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Care Services

carehome, nursing and medical services directory

Broomhouse Mews, Edlington, Doncaster.

Broomhouse Mews in Edlington, Doncaster is a Residential home specialising in the provision of services relating to accommodation for persons who require nursing or personal care, caring for adults under 65 yrs, learning disabilities and mental health conditions. The last inspection date here was 7th March 2018

Broomhouse Mews is managed by Active Care Homes Limited who are also responsible for 5 other locations

Contact Details:

      Broomhouse Mews
      97A Broomhouse Lane
      DN12 1EH
      United Kingdom


For a guide to the ratings, click here.

Safe: Good
Effective: Good
Caring: Good
Responsive: Good
Well-Led: Good
Overall: Good

Further Details:

Important Dates:

    Last Inspection 2018-03-07
    Last Published 2018-03-07

Local Authority:


Link to this page:

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Inspection Reports:

Click the title bar on any of the report introductions below to read the full entry. If there is a PDF icon, click it to download the full report.

25th January 2018 - During a routine inspection pdf icon

This comprehensive inspection took place on 25 and 30 January 2018 and was unannounced on the first day.

Broomhouse Mews is a ‘care home’. People in care homes receive accommodation and nursing or personal care as single package under one contractual agreement. CQC regulates both the premises and the care provided, and both were looked at during this inspection. The service can accommodate up to two people. It is situated in Edlington close to Doncaster.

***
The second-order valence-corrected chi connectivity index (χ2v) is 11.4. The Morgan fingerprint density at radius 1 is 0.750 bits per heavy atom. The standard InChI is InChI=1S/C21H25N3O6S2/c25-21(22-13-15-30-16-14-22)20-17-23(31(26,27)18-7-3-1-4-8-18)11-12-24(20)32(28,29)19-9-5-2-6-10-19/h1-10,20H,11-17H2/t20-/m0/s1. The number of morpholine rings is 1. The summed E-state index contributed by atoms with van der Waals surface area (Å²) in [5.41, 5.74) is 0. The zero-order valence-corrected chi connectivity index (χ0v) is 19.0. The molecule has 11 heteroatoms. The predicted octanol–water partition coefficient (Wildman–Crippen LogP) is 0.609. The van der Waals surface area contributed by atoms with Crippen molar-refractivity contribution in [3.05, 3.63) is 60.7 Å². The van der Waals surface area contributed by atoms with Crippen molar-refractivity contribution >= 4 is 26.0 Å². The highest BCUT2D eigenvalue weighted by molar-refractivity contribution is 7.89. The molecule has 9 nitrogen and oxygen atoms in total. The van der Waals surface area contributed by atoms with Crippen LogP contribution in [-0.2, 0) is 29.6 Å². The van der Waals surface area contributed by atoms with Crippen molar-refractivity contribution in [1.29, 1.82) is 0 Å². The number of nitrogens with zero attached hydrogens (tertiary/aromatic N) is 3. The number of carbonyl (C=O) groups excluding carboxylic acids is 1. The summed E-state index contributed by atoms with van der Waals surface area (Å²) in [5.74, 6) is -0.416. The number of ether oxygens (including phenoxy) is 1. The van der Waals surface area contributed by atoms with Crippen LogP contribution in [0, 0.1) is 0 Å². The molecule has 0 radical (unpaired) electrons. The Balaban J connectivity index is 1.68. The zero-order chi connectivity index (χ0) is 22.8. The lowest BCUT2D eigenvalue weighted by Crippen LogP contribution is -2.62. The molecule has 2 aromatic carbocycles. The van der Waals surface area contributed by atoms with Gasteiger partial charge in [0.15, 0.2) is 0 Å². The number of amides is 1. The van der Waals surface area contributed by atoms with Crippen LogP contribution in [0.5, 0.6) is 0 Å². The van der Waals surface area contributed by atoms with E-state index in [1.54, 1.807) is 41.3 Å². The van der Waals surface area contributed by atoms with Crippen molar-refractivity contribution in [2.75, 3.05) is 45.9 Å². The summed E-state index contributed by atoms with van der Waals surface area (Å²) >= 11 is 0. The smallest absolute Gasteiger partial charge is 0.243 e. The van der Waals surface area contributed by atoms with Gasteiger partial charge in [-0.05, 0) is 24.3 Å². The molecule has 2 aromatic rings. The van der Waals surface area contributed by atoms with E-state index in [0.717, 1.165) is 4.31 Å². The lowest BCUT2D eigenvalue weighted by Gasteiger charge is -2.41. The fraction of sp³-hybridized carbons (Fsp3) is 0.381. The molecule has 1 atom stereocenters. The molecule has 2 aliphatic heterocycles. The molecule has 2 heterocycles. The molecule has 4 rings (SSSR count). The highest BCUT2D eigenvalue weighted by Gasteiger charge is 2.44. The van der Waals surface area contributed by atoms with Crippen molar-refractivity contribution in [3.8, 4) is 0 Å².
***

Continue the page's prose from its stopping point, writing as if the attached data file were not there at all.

The care service has been developed and designed in line with the values that underpin the Registering the Right Support and other best practice guidance. These values include choice, promotion of independence and inclusion. People with learning disabilities and autism using the service can live as ordinary a life as any citizen.

At the last inspection in January 2016, the service was rated Good. At this inspection we found the service remained Good.

You can read the report from our last comprehensive inspection, by selecting the 'all reports' link for ‘Broomhouse Mews’ on our website at’

The service had a registered manager in post at the time of our inspection. A registered manager is a person who has registered with the Care Quality Commission to manage the service. Like registered providers, they are ‘registered persons.’ Registered persons have legal responsibility for meeting the requirements in the Health and Social Care Act 2008 and associated Regulations about how the service is run.